The exhibition, Restoring a Legacy: Rothschild Family Treasures, features nearly 80 objects that were personally meaningful to the Rothschild family, including a Portrait of Clarice de Rothschild (1925) by Philip de László, and much of her jewelry. Mostly from the 19th and early 20th centuries, the jewelry was with the Baroness in London at the time of the Anschluss, which meant it was not confiscated by the Nazi regime. Exquisite artistry and craftsmanship can be seen in objects such as a Diamond necklace/tiara (1920s) with nine stunning, pear-shaped diamonds, and an Art Deco Brooch (Austrian, about 1937) incorporating two emerald beads that originated in Colombia and were cut in India.  The emerald brooch was a gift of the Baron to the Baroness on the occasion of their 25th wedding anniversary on November 20, 1937, just a few months before the Anschluss.

Included in the exhibition is Portrait of Emma Hart, later Lady Hamilton (George Romney, English, 1734–1802). This painting depicts the mistress to Admiral Lord Horatio Nelson and, before him, Charles Greville—a friend and patron of the painter. Known for her beauty and ability to strike a range of expressions, she regularly sat for the artist beginning in 1782. In the work, Hart is presented in contemporary dress, though Romney more frequently depicted her in allegorical, mythological or religious guises. The painting was in good condition when it arrived at the MFA, and cleaning revealed its glowing colors and exciting brushwork. The location of this particular work was previously unknown to scholars, and it has since proven to be the primary version of one of the artist’s most popular compositions. Furniture in the exhibition includes a Commode with corner cupboards (commode à encoignures) attributed to Claude Charles Saunier from about 1770-80, which has a shaped front that incorporates a circular Japanese lacquer panel. Designed with open shelves at either end, the cabinet is in the English taste—a popular fashion in France during the reign of Louis XVI.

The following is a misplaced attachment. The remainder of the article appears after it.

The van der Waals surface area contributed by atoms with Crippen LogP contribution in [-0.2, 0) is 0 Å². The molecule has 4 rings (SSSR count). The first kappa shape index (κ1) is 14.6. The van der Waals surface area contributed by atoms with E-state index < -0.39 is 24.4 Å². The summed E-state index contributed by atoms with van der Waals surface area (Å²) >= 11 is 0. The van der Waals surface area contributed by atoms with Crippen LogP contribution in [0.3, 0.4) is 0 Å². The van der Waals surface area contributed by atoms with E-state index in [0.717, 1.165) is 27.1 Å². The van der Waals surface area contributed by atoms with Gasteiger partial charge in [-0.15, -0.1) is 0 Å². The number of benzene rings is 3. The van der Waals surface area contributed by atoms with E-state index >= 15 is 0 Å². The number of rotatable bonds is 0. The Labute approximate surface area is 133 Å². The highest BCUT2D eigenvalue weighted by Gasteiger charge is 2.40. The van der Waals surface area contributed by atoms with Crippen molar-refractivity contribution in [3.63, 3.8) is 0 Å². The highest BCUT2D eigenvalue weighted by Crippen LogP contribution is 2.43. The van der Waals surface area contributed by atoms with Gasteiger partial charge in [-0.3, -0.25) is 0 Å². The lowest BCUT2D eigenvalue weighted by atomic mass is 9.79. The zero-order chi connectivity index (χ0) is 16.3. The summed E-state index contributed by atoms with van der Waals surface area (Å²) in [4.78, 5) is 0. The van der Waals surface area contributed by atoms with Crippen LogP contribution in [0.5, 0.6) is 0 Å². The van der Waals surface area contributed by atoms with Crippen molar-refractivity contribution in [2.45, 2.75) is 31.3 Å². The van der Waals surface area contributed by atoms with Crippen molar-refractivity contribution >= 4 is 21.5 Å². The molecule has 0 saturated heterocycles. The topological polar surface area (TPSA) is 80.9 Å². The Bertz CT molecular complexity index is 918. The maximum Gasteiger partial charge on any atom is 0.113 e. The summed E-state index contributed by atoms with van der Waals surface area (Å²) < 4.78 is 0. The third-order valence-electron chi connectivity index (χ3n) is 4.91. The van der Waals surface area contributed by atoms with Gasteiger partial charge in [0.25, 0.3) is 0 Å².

A wide variety of objets de vertu made of lavish materials—including gold, agate, lacquer, enamel and gemstones—form an important part of the gift. Beautifully constructed Snuffboxes and Etuis (cases) would have been meant for holding ground tobacco, personal grooming tools (toothpicks, needles, scissors and files), dance cards, spyglasses or timepieces, or would have been used as elegant costume accessories. By the end of the 19th century, when the fashion for snuff-taking had declined, these objects were often collected to be displayed and enjoyed by connoisseurs. The inscription around the rim of one Snuff box (Probably England, about 1750–60) reads “L’ESPOIR DE TA FIDELITE FAIT MA SEULE FELICITE” (The hope of your fidelity is my sole happiness)—leaving no doubt that this box was presented as a token of love.

‘Restoring a Legacy: Rothschild Family Treasures’ on view from March 1–June 21, 2015.Museum of Fine Arts Boston USA